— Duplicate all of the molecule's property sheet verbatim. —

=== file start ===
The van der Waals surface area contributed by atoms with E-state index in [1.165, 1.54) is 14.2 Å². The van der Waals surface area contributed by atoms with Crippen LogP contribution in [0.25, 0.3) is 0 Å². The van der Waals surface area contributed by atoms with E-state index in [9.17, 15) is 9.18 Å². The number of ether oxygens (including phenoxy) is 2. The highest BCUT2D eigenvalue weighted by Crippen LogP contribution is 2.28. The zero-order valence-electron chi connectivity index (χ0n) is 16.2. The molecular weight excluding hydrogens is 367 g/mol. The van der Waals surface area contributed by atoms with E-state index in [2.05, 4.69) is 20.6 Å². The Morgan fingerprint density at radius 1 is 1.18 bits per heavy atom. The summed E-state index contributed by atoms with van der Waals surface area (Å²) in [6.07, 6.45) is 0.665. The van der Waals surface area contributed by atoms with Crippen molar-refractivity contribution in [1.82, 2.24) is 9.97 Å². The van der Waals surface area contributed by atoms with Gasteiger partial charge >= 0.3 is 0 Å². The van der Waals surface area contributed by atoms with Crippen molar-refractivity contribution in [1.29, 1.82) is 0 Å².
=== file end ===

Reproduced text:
The van der Waals surface area contributed by atoms with E-state index in [1.165, 1.54) is 14.2 Å². The van der Waals surface area contributed by atoms with Crippen LogP contribution in [0.25, 0.3) is 0 Å². The van der Waals surface area contributed by atoms with E-state index in [9.17, 15) is 9.18 Å². The number of ether oxygens (including phenoxy) is 2. The highest BCUT2D eigenvalue weighted by Crippen LogP contribution is 2.28. The zero-order valence-electron chi connectivity index (χ0n) is 16.2. The molecular weight excluding hydrogens is 367 g/mol. The van der Waals surface area contributed by atoms with E-state index in [2.05, 4.69) is 20.6 Å². The Morgan fingerprint density at radius 1 is 1.18 bits per heavy atom. The summed E-state index contributed by atoms with van der Waals surface area (Å²) in [6.07, 6.45) is 0.665. The van der Waals surface area contributed by atoms with Crippen molar-refractivity contribution in [1.82, 2.24) is 9.97 Å². The van der Waals surface area contributed by atoms with Gasteiger partial charge >= 0.3 is 0 Å². The van der Waals surface area contributed by atoms with Crippen molar-refractivity contribution in [1.29, 1.82) is 0 Å².